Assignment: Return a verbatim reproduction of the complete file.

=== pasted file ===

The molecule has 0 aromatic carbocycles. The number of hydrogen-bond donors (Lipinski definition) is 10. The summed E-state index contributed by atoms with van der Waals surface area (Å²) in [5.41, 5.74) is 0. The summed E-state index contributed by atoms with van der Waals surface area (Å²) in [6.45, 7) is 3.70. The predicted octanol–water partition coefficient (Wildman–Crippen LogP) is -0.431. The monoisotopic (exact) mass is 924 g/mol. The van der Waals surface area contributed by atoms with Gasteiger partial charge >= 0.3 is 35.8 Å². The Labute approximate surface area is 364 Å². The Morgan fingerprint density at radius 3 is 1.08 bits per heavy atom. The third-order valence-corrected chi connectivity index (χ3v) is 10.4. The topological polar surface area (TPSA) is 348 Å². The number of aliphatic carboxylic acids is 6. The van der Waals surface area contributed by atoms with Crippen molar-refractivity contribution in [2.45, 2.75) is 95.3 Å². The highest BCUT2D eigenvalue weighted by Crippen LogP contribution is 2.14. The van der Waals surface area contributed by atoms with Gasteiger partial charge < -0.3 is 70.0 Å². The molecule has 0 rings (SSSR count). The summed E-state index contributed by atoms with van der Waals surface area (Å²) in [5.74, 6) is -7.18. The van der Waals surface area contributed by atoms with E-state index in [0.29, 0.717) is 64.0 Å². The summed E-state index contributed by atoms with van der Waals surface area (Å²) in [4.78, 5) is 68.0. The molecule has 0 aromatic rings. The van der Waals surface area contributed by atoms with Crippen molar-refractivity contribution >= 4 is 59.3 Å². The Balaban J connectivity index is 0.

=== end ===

The molecule has 0 aromatic carbocycles. The number of hydrogen-bond donors (Lipinski definition) is 10. The summed E-state index contributed by atoms with van der Waals surface area (Å²) in [5.41, 5.74) is 0. The summed E-state index contributed by atoms with van der Waals surface area (Å²) in [6.45, 7) is 3.70. The predicted octanol–water partition coefficient (Wildman–Crippen LogP) is -0.431. The monoisotopic (exact) mass is 924 g/mol. The van der Waals surface area contributed by atoms with Gasteiger partial charge >= 0.3 is 35.8 Å². The Labute approximate surface area is 364 Å². The Morgan fingerprint density at radius 3 is 1.08 bits per heavy atom. The third-order valence-corrected chi connectivity index (χ3v) is 10.4. The topological polar surface area (TPSA) is 348 Å². The number of aliphatic carboxylic acids is 6. The van der Waals surface area contributed by atoms with Crippen molar-refractivity contribution in [2.45, 2.75) is 95.3 Å². The highest BCUT2D eigenvalue weighted by Crippen LogP contribution is 2.14. The van der Waals surface area contributed by atoms with Gasteiger partial charge < -0.3 is 70.0 Å². The molecule has 0 rings (SSSR count). The summed E-state index contributed by atoms with van der Waals surface area (Å²) in [5.74, 6) is -7.18. The van der Waals surface area contributed by atoms with E-state index in [0.29, 0.717) is 64.0 Å². The summed E-state index contributed by atoms with van der Waals surface area (Å²) in [4.78, 5) is 68.0. The molecule has 0 aromatic rings. The van der Waals surface area contributed by atoms with Crippen molar-refractivity contribution >= 4 is 59.3 Å². The Balaban J connectivity index is 0.